Ged Hall challenges players to be effective in finding space and passing, either on their feet or from the ground (the deck!). Good for fitness as well as decision-making.
Deck hands is seemingly a very simple game to play, but beneath its simple exterior is a game that challenges players physically, mentally, tactically and technically.
The game focuses on attacking go forward, scanning for space and choosing the best options to keep hold of the ball.
HOW TO PLAY
Split your team into equal numbers and work in up to a 20m x 20m box – reducing the size if working with fewer numbers or younger players.
Players can run and pass in any direction.
The defence can only get the ball back via intercept or if the ball hits the ground. Encourage the ball carrier to be moving at all times to develop carrying and evasion skills.
The game is split into three levels.
The aim for level one is to complete ten passes in a row. Each time a player passes the ball, they must perform a ‘down-up’ (chest to the ground, then straight back up). This replicates the need to get straight back up after a tackle and to scan for the next space to attack, as well as being physically exerting!
Turn the ball over if a player does not perform a down-up. Look for players attacking space and looking for easy passes through because the support players are moving effectively.
We start to add a few more tactical elements to the game at level two. This time the way to score is to complete 10 pops off the ground, whether from the chest, back, or side.
However, these don’t need to be completed in a row – so a player can pop off the ground to a teammate, but this teammate can pass the ball or run if they want.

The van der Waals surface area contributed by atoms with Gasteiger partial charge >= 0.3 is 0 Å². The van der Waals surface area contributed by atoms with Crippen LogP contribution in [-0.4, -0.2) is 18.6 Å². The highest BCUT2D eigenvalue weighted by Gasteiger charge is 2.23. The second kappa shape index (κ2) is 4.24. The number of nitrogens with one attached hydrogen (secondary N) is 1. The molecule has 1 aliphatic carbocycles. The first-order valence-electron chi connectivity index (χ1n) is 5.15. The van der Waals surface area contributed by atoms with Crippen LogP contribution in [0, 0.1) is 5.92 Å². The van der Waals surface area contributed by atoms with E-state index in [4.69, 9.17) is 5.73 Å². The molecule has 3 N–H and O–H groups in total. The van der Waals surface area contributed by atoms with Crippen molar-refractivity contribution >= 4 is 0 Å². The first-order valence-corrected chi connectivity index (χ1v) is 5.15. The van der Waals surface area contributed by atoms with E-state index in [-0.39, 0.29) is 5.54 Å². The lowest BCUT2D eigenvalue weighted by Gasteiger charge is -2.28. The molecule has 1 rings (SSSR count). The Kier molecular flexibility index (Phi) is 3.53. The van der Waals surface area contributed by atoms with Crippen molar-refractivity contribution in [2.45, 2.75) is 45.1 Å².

There is also no need for the player to go down after completing a conventional pass.
Players should be working out when the best opportunities for a pop off the ground are (space, support, momentum).
Turn the ball over if a player doesn’t go down correctly or holds on to the ball too long on the ground.
In this level, we are really working on technique and tactical awareness.
The final level combines elements of both of the previous levels – the way to score is still through pops off the ground, but this time, after every pass, the player that passes has to do a down-up.
The challenge here will mainly be physical as players get back to their feet constantly, but also decision-making skills and the mental components of players – can they cope?
Players explore two key concepts of going forward – running with the ball and passing.
Despite the lack of tackling in this game, space is important – passing or popping the ball in an area with defenders is likely to lead to a turnover.
This game can be tough, and there might be a gap in sessions between moving levels.
If the ball goes down or is knocked down – I’d turn it over. We want passes going to hand and made where a defender can’t get their hands on it. If it’s been slapped down, we’ve passed to someone who wasn’t in good enough space.
But I would say that for some age groups, the need to allow for drops and regathers may be important. Likewise, slapdowns might be discouraged, so coaches need to be clear on the rules they use around this and why.
Players are attacking space as they need to be able to identify pockets of the pitch where there are no defenders to interfere with the pass or offload as the game progresses. It’s easier to play the ball off the ground when we’ve got space to do it in.
With the ball, we want attackers running into spaces and running to draw defenders to create space to pass into.
Twenty years of writing about coaching makes you reflective. I did use games 20 years ago. I invented some at the time, and still use variations of them. You would think by now I would have seen them all. MORE
Use this quick-to-set-up game, including an easy-to-adapt playground element, with rewards and forfeits thrown in.
This is a game I will use at the start of sessions as a pulse raiser, sprint activation and to develop realistic evasion skills. It takes less than a minute to set up and can be played with three or more players. MORE
Use this game and its variation to create opportunities for players to make decisions on when to attack open or go back to the blindside. Create opportunities to stretch the defence and then attack where they are weakest. MORE